If you follow any of the same Instagram people as me, you know that this month is Slow Fashion October, (@slowfashionoctober), described in the Instagram heading as “a celebration of the small-batch, handmade, second-hand, well-loved, long-worn, known-origins wardrobe.” This little Instagram-centric movement was started by a cool, cool woman named Karen Templer who runs this blog that I’ve been plowing my way through lately. So much wisdom from so many women on this topic, in this community. Women who make things are amazing to me. I want to be in rooms full of women making things, I want to learn everything that everyone knows. That’s a good way to feel on the internet. That’s a good way to feel in the world.
I happened upon this Instagram movement at precisely the right time because I’m currently embarking on my own slow-fashion project, knitting my first sweater. I’ve finished the body and the sleeves are slowly materializing, stitch by stitch, row by row. I’m amazed by both my impatience and patience when I work on projects like this, things that feel giant when you’re in the thick of them, things that grow without you realizing. I’m hoping or expecting that this first sweater is only the tip of a life-long iceberg of making my own clothes and linens and decorations. As I grow and learn and grab pieces of the world and draw them to myself, one of the things that I am most excited about chasing is making things out of threads and cloth and my hands. I love clothes, I love art, and I love making things alone and with other people. I have dreams of things I could make, little half-images formed in my head, things I know will take a long time to come to fruition.
I’m here and I’m twenty-three and completely overwhelmed by life. Things feel big and fast and anxiety-inducing right now, so I am trying to slow down and whittle some sort of calm, possible life for myself and my husband. I am trying to find the things that make me feel like a real person, the things that make me feel powerful, the things that allow some sort of spark of excitement instead of dread. It’s hard, it really is. These days are sort of bleak and ominous, so I’m grabbing onto anything that sounds enchanting with both hands and trying to run with it. Slow fashion is exciting. Slow fashion feels possible. Slow fashion feels like it could last a long time for me and my little heart, carry me into the woman I’m becoming, grow with me and help me grow. I’m an artist. I need to make things. So I will make my clothes, useful things, one piece at a time. I am young and I am starting now with one sweater.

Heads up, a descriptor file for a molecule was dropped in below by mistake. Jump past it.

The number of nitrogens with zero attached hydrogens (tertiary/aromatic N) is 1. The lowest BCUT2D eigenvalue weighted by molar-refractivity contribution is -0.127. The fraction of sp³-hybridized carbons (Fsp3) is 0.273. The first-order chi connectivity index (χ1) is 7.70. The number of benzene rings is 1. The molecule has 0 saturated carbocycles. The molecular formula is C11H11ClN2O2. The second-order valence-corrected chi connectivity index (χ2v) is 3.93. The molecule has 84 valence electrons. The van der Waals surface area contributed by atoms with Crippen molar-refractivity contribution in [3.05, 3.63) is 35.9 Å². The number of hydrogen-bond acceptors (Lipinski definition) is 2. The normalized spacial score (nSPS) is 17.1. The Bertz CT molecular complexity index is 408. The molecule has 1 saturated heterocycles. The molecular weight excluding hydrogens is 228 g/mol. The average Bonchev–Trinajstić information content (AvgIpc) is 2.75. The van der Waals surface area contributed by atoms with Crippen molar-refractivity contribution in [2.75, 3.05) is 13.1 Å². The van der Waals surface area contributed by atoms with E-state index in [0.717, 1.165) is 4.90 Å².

Still, slow is difficult. Slow can feel like being stopped, stuck. I feel stuck right now in my life, so I’m trying to counter-intuitive myself out of a rut by doing slow things during the stuck time. Knitting, stitching, writing, all these things where it’s just me and tiny building blocks, one more stitch, one more thread, one more letter, climbing toward…something. I don’t know what any of these things will return to me, maybe nothing except the joy of wearing my own sweater, made by my hands, the small victory of hitting “publish,” a hand-embroidered hoop hung on my very own wall seen by few eyes. My work is low impact and may always be, and I’m trying to learn about loving my small life, setting goals that are achievable, feeling excited about secret victories. I’m fighting fear with threads. I’m knitting my own strength.